Well! This is a bit of development.It appears that the Obfuscator replied to Thugfang’s advice column on confession. After doing a little digging, it appears that Thugfang actually replied to the Obfuscator’s comment. Of course he would. Someone that arrogant couldn’t resist. Naturally he wouldn’t reply in his regular column, but I managed to get my hands on the correspondence and am sharing it with you, because I think the question was quite good and really did see something the old devil missed. Might have been wiser not to point it out, though. So here it is, the correspondence of the unfortunate Obfuscator.
Dear Master Thugfang, Your well thought out tricks and traps will definitely be
reread over the next while. There is much there to be applied with my Catholic
patient, and I am beginning immediately. I am also looking forward to your
additional column on post-confesson attacks.
However, through analyzing
my patient before and after he goes to confession I have begun to realize why I
have been having difficulty. It is due to the one question that you touched on
briefly at the beginning of you letter, “How does confession work?” As you said,
it is total nonsense to us, completely irrational. Yet, this man believes that
it is powerful! So, would it not be better to show him how ineffective
confession actually is? Why could we not attack the sacrament itself? I realize
that the confessional is a no fly zone we cannot access. However, we could
attack his faith in confession indirectly, by playing on his fears that he is
revealing himself in a way that makes him vulnerable! Pride is the downfall of
many men, as you yourself mentioned, so why don’t we help him to realize that he
is telling his sins to a mere man… one who might use that information for his
own benefit. His pride would then guide him away from saying anything that would
make him appear lesser or weak, for no man wishes to be judged by another. I
will be considering all these issues critically as I continue to seriously
practice your advice.
Sincerely, the Obfuscator
My Dearest, Darling Obfuscator,
So wise we are, suddenly! So
perspicacious! You grasp things so quickly and even come to conclusions the
master had not reached! Well, a gold star for the star pupil.
if you can attack the patient’s awareness of the priest’s humanity, by all means
do so. I have known it to work, but not, usually, in a patient with a well
established habit of confessing. That sort of thing is better suited to the
lapsed Catholic who is half-considering going back to the Church. That’s when
you want to trot out a parade of priest scandal stories and bad jokes about
altar boys and confessions. Better still if he knew a priest who was an
alcoholic, or a glutton, or even simply a bore. Anything to render ludicrous (in
his mind as it is in ours) the idea that the Enemy could possibly use such a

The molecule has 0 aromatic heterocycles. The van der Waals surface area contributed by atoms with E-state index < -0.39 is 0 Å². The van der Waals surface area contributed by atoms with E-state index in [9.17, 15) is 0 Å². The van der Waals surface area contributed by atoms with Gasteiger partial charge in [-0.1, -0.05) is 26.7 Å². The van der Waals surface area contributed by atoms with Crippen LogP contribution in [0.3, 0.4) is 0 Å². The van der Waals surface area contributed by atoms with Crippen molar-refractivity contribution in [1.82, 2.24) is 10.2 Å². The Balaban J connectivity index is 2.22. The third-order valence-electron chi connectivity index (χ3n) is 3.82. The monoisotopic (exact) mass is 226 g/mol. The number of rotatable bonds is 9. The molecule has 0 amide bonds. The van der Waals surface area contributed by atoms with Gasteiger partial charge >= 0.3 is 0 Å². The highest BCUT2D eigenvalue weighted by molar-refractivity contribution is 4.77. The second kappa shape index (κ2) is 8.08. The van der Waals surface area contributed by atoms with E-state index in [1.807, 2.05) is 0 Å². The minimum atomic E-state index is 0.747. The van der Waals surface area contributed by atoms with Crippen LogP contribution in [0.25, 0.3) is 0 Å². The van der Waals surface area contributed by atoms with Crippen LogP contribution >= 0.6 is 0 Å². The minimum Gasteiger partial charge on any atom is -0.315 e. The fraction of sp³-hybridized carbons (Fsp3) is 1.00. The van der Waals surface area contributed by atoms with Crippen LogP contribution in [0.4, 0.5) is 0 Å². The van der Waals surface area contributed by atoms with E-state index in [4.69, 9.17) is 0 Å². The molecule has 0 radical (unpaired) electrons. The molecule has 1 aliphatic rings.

weak, pathetic sinner to affect His work. Even a cursory reading of the gospels
would convince the dullest human that not only is that not unusual, it is
precisely the Enemy’s usual mode of operation, but most humans don’t read the
gospels. That is where you make mileage on the priest’s sins.
case of a patient who has been confessing regularly for years, particularly if
he confesses to several priests, his faith is in the sacrament, not the priest.
As you pointed out, he believes the sacrament is powerful, and that is why he
goes. He probably doesn’t seriously attach that power to the priest himself.
On the other claw, if you do know anything about the priest, it wouldn’t
hurt to ensure the patient becomes aware of it. The juicier the better. What if
the priest doesn’t have any serious faults? Well, you’re a demon, aren’t you?
Gossip, suspicion and lies are as good as a conviction in your patient’s
culture. Maybe he will stop going to confession altogether, or maybe he will
simply decide to quit going to that priest. Either way, the distrust is
certainly worth it, if you can make it happen.
Another thought. I once
got a patient to stop going to confession to her regular confessor, who was a
very wise and holy man, because I convinced her that every time he preached a
homily on gossip he was thinking about her latest confession. I had forgotten
that little anecdote. One of my more humorous escapades, if I do say so. In
fact, the truth of the matter was that that abominable little prig spent so many
hours in the confessional per week he was guaranteed to hear every sin in the
book by four-o-clock wednesday afternoon. Make fun of her? Ha! He couldn’t for
the life of him remember which parishoner had told him what sins, except for one
or two of the more colorful local characters. I strongly suspect he had heard a
murder confessed once or twice (a few of my colleagues were assigned to local
gang members) but given the fate of the priest’s handler, I doubt he ever broke
the seal of the confessional.
Which reminds me, I really ought to look
you up some time. I have taken a special interest in your career, and we might
be meeting far sooner than you ever expected.